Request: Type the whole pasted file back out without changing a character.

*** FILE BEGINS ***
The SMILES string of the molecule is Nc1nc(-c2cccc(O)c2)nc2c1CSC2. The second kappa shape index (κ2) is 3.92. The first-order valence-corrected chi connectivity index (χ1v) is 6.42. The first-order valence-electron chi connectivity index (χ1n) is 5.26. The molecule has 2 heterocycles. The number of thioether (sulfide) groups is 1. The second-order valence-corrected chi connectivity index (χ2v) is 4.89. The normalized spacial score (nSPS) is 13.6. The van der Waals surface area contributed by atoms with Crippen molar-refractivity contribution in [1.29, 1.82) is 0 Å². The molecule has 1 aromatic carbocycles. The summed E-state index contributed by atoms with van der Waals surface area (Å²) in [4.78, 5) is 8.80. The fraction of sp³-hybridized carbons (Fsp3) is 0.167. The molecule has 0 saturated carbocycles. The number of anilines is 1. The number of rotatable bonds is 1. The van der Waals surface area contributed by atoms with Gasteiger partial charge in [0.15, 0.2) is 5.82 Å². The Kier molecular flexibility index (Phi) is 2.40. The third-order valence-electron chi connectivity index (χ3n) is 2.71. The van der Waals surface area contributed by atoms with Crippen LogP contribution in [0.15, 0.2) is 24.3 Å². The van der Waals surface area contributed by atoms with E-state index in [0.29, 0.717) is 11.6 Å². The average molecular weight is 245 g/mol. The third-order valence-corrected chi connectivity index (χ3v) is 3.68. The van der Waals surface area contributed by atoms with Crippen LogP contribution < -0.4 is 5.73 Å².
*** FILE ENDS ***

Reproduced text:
The SMILES string of the molecule is Nc1nc(-c2cccc(O)c2)nc2c1CSC2. The second kappa shape index (κ2) is 3.92. The first-order valence-corrected chi connectivity index (χ1v) is 6.42. The first-order valence-electron chi connectivity index (χ1n) is 5.26. The molecule has 2 heterocycles. The number of thioether (sulfide) groups is 1. The second-order valence-corrected chi connectivity index (χ2v) is 4.89. The normalized spacial score (nSPS) is 13.6. The van der Waals surface area contributed by atoms with Crippen molar-refractivity contribution in [1.29, 1.82) is 0 Å². The molecule has 1 aromatic carbocycles. The summed E-state index contributed by atoms with van der Waals surface area (Å²) in [4.78, 5) is 8.80. The fraction of sp³-hybridized carbons (Fsp3) is 0.167. The molecule has 0 saturated carbocycles. The number of anilines is 1. The number of rotatable bonds is 1. The van der Waals surface area contributed by atoms with Gasteiger partial charge in [0.15, 0.2) is 5.82 Å². The Kier molecular flexibility index (Phi) is 2.40. The third-order valence-electron chi connectivity index (χ3n) is 2.71. The van der Waals surface area contributed by atoms with Crippen LogP contribution in [0.15, 0.2) is 24.3 Å². The van der Waals surface area contributed by atoms with E-state index in [0.29, 0.717) is 11.6 Å². The average molecular weight is 245 g/mol. The third-order valence-corrected chi connectivity index (χ3v) is 3.68. The van der Waals surface area contributed by atoms with Crippen LogP contribution < -0.4 is 5.73 Å².